This Day: February 24

February 24, 2010

On this day in 1986, Voyager 2 undertook its first fly by of Uranus. And as a boy in his “space stage”, the vision (both real and computer generated) from the probe captured my imagination. The whole Voyager program has an impact on wider public consciousness, from the fictitious Voyager 6 in Star Trek: The Motion Picture, to the X-Files and the Moody Blues album, Long Distance Voyager.

On Bob Geldolf’s Thinking Voyager 2 Type Things, released in 1990 on the Vegartarians of Love album, the probe becomes a metaphor for existence, life, aging and death:

Voyager 2 where are you now
Looking back at home and weeping
Cold and alone in the dark void
Winding down and bleeping
Ever dimmer ever thinner
Feebly cheeping in the solar winds

Early on in the song, Geldolf namechecks Irish novelist and playwright Brendan Behan, who drank himself into an early grave at 41. Behan, a man who found fame a burden is the launchpad for Geldolf’s internal monologue on Voyager as an example of the wonderful achievements of the human race, but how all such achievements cannot overcome the finality of death.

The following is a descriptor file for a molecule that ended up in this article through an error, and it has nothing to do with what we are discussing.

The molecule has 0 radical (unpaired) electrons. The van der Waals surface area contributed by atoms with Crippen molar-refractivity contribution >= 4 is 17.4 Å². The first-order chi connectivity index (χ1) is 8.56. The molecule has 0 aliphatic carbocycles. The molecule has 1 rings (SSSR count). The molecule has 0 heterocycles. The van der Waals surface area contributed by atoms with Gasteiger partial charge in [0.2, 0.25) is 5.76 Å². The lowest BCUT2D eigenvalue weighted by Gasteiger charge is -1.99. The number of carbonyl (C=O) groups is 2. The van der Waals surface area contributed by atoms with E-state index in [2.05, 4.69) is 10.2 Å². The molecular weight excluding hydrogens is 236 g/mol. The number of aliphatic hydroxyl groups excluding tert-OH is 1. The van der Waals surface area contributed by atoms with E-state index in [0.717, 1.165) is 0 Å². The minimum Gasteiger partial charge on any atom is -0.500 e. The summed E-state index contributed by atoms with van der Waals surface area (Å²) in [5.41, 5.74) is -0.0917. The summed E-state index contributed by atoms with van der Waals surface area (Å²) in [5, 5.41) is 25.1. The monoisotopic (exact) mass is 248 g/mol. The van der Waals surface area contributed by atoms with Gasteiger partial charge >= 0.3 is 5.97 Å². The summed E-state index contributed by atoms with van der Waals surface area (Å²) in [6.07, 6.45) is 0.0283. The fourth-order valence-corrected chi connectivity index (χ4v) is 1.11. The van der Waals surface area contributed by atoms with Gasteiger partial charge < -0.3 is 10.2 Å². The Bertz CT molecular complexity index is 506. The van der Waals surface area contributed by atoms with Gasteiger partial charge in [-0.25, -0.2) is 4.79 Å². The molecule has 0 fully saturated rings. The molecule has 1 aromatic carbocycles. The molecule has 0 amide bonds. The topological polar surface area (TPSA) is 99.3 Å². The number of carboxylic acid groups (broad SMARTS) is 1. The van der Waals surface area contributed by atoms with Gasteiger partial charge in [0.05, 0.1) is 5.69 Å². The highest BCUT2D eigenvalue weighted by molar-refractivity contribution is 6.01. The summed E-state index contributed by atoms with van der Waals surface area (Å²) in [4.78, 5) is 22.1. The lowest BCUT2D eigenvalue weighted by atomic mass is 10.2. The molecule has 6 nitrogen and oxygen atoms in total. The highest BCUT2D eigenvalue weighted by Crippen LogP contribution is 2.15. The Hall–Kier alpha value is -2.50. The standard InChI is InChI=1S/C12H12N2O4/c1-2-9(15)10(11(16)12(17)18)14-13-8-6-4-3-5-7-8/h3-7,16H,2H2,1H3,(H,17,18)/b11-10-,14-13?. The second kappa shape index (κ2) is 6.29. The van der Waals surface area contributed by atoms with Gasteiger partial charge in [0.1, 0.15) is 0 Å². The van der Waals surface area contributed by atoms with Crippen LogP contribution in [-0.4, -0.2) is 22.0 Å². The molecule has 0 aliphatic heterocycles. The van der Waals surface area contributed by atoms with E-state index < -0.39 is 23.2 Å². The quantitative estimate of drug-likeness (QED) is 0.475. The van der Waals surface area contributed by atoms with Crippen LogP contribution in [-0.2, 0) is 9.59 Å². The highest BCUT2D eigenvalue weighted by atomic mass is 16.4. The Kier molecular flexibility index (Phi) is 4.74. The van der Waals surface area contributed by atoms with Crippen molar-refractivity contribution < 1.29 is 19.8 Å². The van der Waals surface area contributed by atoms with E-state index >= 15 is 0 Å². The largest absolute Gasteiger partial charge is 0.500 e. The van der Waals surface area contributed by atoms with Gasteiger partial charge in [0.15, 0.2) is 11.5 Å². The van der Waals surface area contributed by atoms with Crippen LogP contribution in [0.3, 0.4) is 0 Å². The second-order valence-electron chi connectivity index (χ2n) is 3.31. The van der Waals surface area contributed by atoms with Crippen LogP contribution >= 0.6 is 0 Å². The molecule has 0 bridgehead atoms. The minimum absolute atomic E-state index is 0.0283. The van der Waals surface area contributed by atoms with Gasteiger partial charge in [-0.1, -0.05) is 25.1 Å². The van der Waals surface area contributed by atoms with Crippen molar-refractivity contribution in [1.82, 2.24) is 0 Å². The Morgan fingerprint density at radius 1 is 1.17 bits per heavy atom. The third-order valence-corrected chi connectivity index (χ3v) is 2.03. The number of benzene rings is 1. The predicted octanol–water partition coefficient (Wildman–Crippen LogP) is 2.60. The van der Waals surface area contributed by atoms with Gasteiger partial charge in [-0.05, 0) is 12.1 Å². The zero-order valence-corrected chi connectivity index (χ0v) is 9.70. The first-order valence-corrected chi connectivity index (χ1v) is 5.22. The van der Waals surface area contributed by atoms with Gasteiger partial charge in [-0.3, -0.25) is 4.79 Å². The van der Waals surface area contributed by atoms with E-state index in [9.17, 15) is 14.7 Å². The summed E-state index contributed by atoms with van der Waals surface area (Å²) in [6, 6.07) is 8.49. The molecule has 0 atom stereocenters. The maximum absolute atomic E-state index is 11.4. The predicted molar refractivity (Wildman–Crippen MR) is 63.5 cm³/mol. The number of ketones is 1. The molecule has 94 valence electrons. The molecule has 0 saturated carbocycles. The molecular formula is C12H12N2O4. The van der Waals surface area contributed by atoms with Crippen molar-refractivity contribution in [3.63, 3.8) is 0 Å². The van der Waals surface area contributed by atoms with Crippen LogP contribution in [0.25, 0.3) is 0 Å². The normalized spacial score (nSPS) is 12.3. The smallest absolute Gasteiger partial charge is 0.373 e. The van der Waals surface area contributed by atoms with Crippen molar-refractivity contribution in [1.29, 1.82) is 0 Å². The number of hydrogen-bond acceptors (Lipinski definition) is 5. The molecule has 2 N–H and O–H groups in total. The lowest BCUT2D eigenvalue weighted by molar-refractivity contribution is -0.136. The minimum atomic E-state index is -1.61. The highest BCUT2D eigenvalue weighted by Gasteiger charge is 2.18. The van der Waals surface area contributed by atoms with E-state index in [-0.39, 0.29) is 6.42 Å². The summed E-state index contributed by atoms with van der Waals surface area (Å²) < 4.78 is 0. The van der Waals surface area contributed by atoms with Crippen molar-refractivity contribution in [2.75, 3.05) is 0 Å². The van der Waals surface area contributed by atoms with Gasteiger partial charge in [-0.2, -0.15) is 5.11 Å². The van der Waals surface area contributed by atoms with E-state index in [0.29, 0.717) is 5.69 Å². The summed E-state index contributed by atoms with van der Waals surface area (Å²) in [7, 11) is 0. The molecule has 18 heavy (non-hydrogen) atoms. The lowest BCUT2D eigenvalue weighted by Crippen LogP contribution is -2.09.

This may seem fatalistic, after all surely Voyager is as lost as Behan, but somehow at the moment Geldolf realises he too will be lost, he comes alive. There is still life to be had until the end, and the joke may be on existence itself:

I’m thinking it’s a cheap price that we pay for existance

One doesn’t have to have the wonders of a Voyager or the talent of a Behan to live.

Musically, the song meanders, floating in a folk milieu of accordions and fiddles, earthy but hazy; the pulse of the music is held together with a simple mandolin phrase.

It’s a pleasant voyage, with nary the dread of many songs concerned with such big questions. Ultimately it is Geldolf giving Voyager 2 some consolations – its duty maybe over, but there may be “icecream worlds” and “electric orange skies” to be discovered yet.


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